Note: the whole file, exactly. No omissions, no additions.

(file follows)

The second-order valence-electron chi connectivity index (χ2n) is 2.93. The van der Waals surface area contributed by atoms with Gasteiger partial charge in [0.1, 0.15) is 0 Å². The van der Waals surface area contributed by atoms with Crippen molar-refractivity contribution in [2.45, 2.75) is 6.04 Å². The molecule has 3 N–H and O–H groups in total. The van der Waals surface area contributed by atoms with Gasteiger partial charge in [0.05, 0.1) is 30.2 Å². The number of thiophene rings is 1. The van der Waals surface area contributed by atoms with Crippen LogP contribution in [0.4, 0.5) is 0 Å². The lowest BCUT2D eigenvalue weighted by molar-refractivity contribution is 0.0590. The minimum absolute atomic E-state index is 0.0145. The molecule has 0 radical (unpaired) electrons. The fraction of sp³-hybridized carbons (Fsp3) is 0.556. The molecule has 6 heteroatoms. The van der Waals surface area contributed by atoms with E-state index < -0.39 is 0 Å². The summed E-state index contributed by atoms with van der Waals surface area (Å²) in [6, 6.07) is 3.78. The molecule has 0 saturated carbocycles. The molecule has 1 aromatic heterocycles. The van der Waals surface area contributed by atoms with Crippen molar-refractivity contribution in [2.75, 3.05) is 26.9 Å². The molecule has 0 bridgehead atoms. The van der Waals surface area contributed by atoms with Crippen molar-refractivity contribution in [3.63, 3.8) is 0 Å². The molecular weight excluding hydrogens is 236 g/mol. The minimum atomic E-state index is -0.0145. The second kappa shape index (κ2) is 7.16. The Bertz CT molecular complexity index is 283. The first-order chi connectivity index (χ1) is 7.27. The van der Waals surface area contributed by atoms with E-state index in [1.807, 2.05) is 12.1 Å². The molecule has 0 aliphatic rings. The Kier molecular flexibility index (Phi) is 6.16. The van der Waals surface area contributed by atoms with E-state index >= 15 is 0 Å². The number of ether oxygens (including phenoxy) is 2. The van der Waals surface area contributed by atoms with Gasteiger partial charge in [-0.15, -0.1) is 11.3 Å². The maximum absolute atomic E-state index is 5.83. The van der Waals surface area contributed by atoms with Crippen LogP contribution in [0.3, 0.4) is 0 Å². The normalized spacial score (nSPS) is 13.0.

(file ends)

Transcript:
The second-order valence-electron chi connectivity index (χ2n) is 2.93. The van der Waals surface area contributed by atoms with Gasteiger partial charge in [0.1, 0.15) is 0 Å². The van der Waals surface area contributed by atoms with Crippen molar-refractivity contribution in [2.45, 2.75) is 6.04 Å². The molecule has 3 N–H and O–H groups in total. The van der Waals surface area contributed by atoms with Gasteiger partial charge in [0.05, 0.1) is 30.2 Å². The number of thiophene rings is 1. The van der Waals surface area contributed by atoms with Crippen LogP contribution in [0.4, 0.5) is 0 Å². The lowest BCUT2D eigenvalue weighted by molar-refractivity contribution is 0.0590. The minimum absolute atomic E-state index is 0.0145. The molecule has 0 radical (unpaired) electrons. The fraction of sp³-hybridized carbons (Fsp3) is 0.556. The molecule has 6 heteroatoms. The van der Waals surface area contributed by atoms with E-state index < -0.39 is 0 Å². The summed E-state index contributed by atoms with van der Waals surface area (Å²) in [6, 6.07) is 3.78. The molecule has 0 saturated carbocycles. The molecule has 1 aromatic heterocycles. The van der Waals surface area contributed by atoms with Crippen molar-refractivity contribution in [2.75, 3.05) is 26.9 Å². The molecule has 0 bridgehead atoms. The van der Waals surface area contributed by atoms with Crippen molar-refractivity contribution in [3.63, 3.8) is 0 Å². The molecular weight excluding hydrogens is 236 g/mol. The minimum atomic E-state index is -0.0145. The second kappa shape index (κ2) is 7.16. The Bertz CT molecular complexity index is 283. The first-order chi connectivity index (χ1) is 7.27. The van der Waals surface area contributed by atoms with E-state index in [1.807, 2.05) is 12.1 Å². The molecule has 0 aliphatic rings. The Kier molecular flexibility index (Phi) is 6.16. The van der Waals surface area contributed by atoms with E-state index >= 15 is 0 Å². The number of ether oxygens (including phenoxy) is 2. The van der Waals surface area contributed by atoms with Gasteiger partial charge in [-0.15, -0.1) is 11.3 Å². The maximum absolute atomic E-state index is 5.83. The van der Waals surface area contributed by atoms with Crippen LogP contribution in [0.3, 0.4) is 0 Å². The normalized spacial score (nSPS) is 13.0.